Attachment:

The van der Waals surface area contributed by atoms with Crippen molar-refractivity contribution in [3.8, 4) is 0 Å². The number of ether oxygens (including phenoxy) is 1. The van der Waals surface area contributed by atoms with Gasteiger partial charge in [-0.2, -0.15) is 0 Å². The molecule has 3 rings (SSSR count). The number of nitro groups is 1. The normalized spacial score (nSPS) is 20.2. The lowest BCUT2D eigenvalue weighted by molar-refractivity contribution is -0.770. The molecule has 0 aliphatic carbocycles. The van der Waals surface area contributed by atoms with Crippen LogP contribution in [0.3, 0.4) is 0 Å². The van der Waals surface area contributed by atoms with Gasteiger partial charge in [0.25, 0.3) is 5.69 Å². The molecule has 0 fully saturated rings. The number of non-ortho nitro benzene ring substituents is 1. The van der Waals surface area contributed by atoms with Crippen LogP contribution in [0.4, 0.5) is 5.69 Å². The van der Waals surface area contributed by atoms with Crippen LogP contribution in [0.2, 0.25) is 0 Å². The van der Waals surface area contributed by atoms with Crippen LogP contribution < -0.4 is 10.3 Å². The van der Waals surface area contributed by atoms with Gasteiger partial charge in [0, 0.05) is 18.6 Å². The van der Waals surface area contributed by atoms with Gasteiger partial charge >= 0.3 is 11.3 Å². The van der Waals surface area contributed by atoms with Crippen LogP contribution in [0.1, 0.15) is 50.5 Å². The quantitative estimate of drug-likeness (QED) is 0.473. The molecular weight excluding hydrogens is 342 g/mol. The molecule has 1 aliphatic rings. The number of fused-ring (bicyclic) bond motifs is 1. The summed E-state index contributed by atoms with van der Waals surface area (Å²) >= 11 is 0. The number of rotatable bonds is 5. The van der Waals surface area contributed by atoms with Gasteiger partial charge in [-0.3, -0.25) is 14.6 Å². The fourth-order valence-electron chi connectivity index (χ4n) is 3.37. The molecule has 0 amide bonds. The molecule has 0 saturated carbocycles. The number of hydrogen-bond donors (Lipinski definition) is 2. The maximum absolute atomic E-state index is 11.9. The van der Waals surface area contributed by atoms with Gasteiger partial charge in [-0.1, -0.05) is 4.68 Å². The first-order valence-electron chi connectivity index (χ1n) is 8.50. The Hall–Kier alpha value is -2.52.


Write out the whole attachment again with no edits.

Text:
The van der Waals surface area contributed by atoms with Crippen molar-refractivity contribution in [3.8, 4) is 0 Å². The number of ether oxygens (including phenoxy) is 1. The van der Waals surface area contributed by atoms with Gasteiger partial charge in [-0.2, -0.15) is 0 Å². The molecule has 3 rings (SSSR count). The number of nitro groups is 1. The normalized spacial score (nSPS) is 20.2. The lowest BCUT2D eigenvalue weighted by molar-refractivity contribution is -0.770. The molecule has 0 aliphatic carbocycles. The van der Waals surface area contributed by atoms with Crippen LogP contribution in [0.3, 0.4) is 0 Å². The van der Waals surface area contributed by atoms with Gasteiger partial charge in [0.25, 0.3) is 5.69 Å². The molecule has 0 fully saturated rings. The number of non-ortho nitro benzene ring substituents is 1. The van der Waals surface area contributed by atoms with Crippen LogP contribution in [0.4, 0.5) is 5.69 Å². The van der Waals surface area contributed by atoms with Crippen LogP contribution in [0.2, 0.25) is 0 Å². The van der Waals surface area contributed by atoms with Crippen LogP contribution < -0.4 is 10.3 Å². The van der Waals surface area contributed by atoms with Gasteiger partial charge in [0, 0.05) is 18.6 Å². The van der Waals surface area contributed by atoms with Gasteiger partial charge >= 0.3 is 11.3 Å². The van der Waals surface area contributed by atoms with Crippen LogP contribution in [0.1, 0.15) is 50.5 Å². The quantitative estimate of drug-likeness (QED) is 0.473. The molecular weight excluding hydrogens is 342 g/mol. The molecule has 1 aliphatic rings. The number of fused-ring (bicyclic) bond motifs is 1. The summed E-state index contributed by atoms with van der Waals surface area (Å²) >= 11 is 0. The number of rotatable bonds is 5. The van der Waals surface area contributed by atoms with Gasteiger partial charge in [-0.3, -0.25) is 14.6 Å². The fourth-order valence-electron chi connectivity index (χ4n) is 3.37. The molecule has 0 amide bonds. The molecule has 0 saturated carbocycles. The number of hydrogen-bond donors (Lipinski definition) is 2. The maximum absolute atomic E-state index is 11.9. The van der Waals surface area contributed by atoms with Gasteiger partial charge in [-0.1, -0.05) is 4.68 Å². The first-order valence-electron chi connectivity index (χ1n) is 8.50. The Hall–Kier alpha value is -2.52.